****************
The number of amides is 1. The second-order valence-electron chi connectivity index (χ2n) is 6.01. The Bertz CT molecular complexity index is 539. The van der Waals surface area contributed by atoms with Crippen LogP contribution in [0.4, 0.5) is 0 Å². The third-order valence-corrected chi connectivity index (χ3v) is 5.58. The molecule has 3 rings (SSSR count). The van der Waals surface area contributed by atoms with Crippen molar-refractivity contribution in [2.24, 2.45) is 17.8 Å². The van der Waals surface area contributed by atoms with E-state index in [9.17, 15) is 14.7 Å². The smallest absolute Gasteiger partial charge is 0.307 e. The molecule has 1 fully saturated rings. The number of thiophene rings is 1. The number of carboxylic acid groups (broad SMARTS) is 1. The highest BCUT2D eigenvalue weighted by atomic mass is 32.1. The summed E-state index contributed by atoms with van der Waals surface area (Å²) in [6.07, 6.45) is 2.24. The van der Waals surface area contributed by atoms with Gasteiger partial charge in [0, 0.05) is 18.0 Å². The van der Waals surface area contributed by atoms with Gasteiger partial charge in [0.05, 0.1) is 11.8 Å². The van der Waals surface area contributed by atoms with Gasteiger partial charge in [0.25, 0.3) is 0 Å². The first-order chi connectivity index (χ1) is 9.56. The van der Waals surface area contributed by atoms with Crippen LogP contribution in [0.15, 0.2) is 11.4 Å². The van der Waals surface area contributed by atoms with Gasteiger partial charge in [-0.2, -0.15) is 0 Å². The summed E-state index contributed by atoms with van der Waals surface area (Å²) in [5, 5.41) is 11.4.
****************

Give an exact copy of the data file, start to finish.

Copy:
The number of amides is 1. The second-order valence-electron chi connectivity index (χ2n) is 6.01. The Bertz CT molecular complexity index is 539. The van der Waals surface area contributed by atoms with Crippen LogP contribution in [0.4, 0.5) is 0 Å². The third-order valence-corrected chi connectivity index (χ3v) is 5.58. The molecule has 3 rings (SSSR count). The van der Waals surface area contributed by atoms with Crippen molar-refractivity contribution in [2.24, 2.45) is 17.8 Å². The van der Waals surface area contributed by atoms with E-state index in [9.17, 15) is 14.7 Å². The smallest absolute Gasteiger partial charge is 0.307 e. The molecule has 1 fully saturated rings. The number of thiophene rings is 1. The number of carboxylic acid groups (broad SMARTS) is 1. The highest BCUT2D eigenvalue weighted by atomic mass is 32.1. The summed E-state index contributed by atoms with van der Waals surface area (Å²) in [6.07, 6.45) is 2.24. The van der Waals surface area contributed by atoms with Gasteiger partial charge in [0, 0.05) is 18.0 Å². The van der Waals surface area contributed by atoms with Gasteiger partial charge in [0.05, 0.1) is 11.8 Å². The van der Waals surface area contributed by atoms with Gasteiger partial charge in [0.25, 0.3) is 0 Å². The first-order chi connectivity index (χ1) is 9.56. The van der Waals surface area contributed by atoms with Crippen LogP contribution in [0.15, 0.2) is 11.4 Å². The van der Waals surface area contributed by atoms with Gasteiger partial charge in [-0.2, -0.15) is 0 Å². The summed E-state index contributed by atoms with van der Waals surface area (Å²) in [5, 5.41) is 11.4.